Aston Martin driver Lance Stroll says it’s “ridiculous” that the restart of the 2021 Abu Dhabi Grand Prix was handled incorrectly and has called for the application of the regulations to be set in stone.
While the focus has been on the impact the way the restart was handled had on the battle between Max Verstappen and Lewis Hamilton, with only five of the eight backmarkers allowed to unlap themselves before the safety car was brought in on the same lap that instruction was given – rather than on the following lap as the sporting regulations demand – Stroll was also disadvantaged.
Along with McLaren’s Daniel Ricciardo and Haas driver Mick Schumacher, he had pitted for fresh softs under the safety car. Stroll was running 13th, behind Ricciardo and ahead of Schumacher, but was denied the chance to attack on fresh rubber after the five cars classified ahead of them were waved past the safety car and took the restart far ahead as a result.
“My opinion is that it’s ridiculous that we didn’t go back racing the way that we should have gone back,” said Stroll. “You can’t change the rules halfway through, at the end of a race, and tell half the cars they can overtake.
“Unfortunately, I was part of the group of the other half of the cars and couldn’t overtake on brand new soft tyres with the opportunity to pass and maybe do something.
“It’s just never been done before and it’s important that we keep rules consistent. I understand it’s great to go racing and everyone wants to see the last lap of the race and the two drivers fighting for the world championship go head-to-head with one lap to go but we can’t be making up rules at the end of a race, that has to be set in stone.
“If there was maybe an error where cars didn’t pass soon enough when the safety car came out or backmarkers weren’t allowed to pass the safety car early enough and the consequence is we won’t get the whole lap of racing well, then that’s how it is.
“That is the rule, the rules have to be consistent. In Formula 1 we’ve seen some inconsistency in penalties and decision making and I think this was maybe a little bit too much. It’s important that those things are set in stone.”
The FIA is conducting a review into the outcome of the race and hinted that Masi could be replaced, though it stressed that “no decision” had been taken on the outcome of its analysis of events.
Stroll’s team-mate, Sebastian Vettel, was one of the drivers who was waved past the safety car in Abu Dhabi, taking the restarting 11th and finishing there.
Although being separated from the group of cars behind on fresh rubber benefitted him, Vettel indicated that the way the race was handled was more about the show than the competition.
“The main thing is that we focus on the sport and not so much on the show,” said Vettel.
“Last year it was always going to be a great final or great last race, because there was one winner and one loser. Ideally, you have two winners, but that’s not how the sport is designed, or any sport is designed, so it wasn’t going to work.
“Obviously, I was in the race and wondering why we’re not released earlier in order to get the race started again, but I guess there’s a protocol and rules.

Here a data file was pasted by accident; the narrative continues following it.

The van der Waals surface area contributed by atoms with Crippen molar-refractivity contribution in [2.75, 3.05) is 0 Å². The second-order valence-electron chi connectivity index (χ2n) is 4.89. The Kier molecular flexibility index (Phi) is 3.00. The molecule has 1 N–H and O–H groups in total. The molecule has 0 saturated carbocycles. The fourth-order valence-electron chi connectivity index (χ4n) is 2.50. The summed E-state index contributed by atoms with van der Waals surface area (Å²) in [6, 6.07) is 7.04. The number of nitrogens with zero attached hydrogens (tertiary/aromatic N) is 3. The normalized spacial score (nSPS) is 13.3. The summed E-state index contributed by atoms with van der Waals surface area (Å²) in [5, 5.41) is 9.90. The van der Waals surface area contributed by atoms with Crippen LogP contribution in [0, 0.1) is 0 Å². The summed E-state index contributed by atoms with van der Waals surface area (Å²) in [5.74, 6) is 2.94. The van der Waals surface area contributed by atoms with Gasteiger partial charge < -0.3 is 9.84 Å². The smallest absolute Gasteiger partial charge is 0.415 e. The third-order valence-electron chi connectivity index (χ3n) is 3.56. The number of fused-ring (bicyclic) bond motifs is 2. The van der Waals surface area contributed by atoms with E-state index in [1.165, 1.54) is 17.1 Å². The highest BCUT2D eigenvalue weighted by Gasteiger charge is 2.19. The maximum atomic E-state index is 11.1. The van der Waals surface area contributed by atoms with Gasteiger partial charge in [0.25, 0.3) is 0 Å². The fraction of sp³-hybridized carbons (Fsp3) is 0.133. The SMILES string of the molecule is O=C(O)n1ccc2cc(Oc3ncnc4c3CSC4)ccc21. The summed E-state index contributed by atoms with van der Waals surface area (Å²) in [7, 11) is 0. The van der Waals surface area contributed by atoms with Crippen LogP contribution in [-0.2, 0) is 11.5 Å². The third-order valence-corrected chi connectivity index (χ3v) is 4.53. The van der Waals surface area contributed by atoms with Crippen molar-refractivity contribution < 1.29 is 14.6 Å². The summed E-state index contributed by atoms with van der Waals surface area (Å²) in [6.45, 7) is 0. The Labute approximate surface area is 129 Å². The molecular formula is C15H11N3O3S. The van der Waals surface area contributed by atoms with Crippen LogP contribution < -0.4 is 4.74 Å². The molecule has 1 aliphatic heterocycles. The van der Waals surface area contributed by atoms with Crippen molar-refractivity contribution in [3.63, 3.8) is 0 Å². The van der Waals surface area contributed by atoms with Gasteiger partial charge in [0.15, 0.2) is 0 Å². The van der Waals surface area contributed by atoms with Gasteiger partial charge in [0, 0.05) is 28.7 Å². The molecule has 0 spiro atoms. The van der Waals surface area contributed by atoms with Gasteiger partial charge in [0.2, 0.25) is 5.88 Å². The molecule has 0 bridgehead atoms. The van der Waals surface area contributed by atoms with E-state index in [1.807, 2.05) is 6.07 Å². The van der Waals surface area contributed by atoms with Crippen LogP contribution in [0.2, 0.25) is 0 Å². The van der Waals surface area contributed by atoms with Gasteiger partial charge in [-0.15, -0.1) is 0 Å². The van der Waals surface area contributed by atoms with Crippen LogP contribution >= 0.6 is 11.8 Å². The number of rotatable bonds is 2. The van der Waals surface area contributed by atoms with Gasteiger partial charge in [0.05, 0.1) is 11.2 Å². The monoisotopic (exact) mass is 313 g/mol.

“The main thing is that going forwards there’s clarity [over] what’s happening in these sort of situations and no questions asked anymore.”
When Vettel’s comment was put to Stroll, he agreed and criticised the consistency in the way that F1’s races are managed.
Although he was unwilling to give other examples, he suggested that the problem extended beyond simply how the Abu Dhabi finale was handled.
“Consistency in our sport is not our strongest point,” said Stroll, when asked by The Race about Vettel’s comments and if he felt there were times outside of Abu Dhabi when races were not handled correctly.
“Abu Dhabi was not right. The rules are the rules, when there’s a safety car, lapped cars get to overtake the safety car and then we go racing. There’s nothing that says half the cars can overtake and half the cars have to stay behind and then we’ll go racing.
“Those can’t be modified during a race just to put on a show, so I do agree with Seb’s comments, absolutely, if he said that.
“I’m not going to get into further detail with other things but definitely that was an example of poor consistency.
“The rules are the rules and we can’t be changing or modifying rules for entertainment. It has to be sport’s first and if there is something that Formula 1 or the FIA maybe did wrong or could have done differently then that’s something to review in hindsight after the race but I don’t think it’s right that that happened in Abu Dhabi.”
Despite his concerns about the way Abu Dhabi was handled, Vettel did back F1 race director Michael Masi.
He argued that he has largely done the job well and that the role is not a straightforward one, and argued that the controversy should not be focused on Masi himself.
“There’s two interests clashing,” said Vettel. “One is the sport and the other one is the show.
“Obviously, I don’t care so much about the show. I look at it as a sport and from a competitive point of view.
“It’s not very easy sometimes to be in the shoes of the referee or Michael’s shoes, but I think he’s done a great job, especially after filling in after Charlie [Whiting, former F1 race director] passed away so suddenly.
“And really [he] has been very, very focused and determined to do a good job.
“I don’t know what’s his future, but I hope he sticks around because I think overall, he did a very, very good job.
“There’s a lot of controversy for the last race, but there shouldn’t be. If you look at the bigger picture he’s done really well.”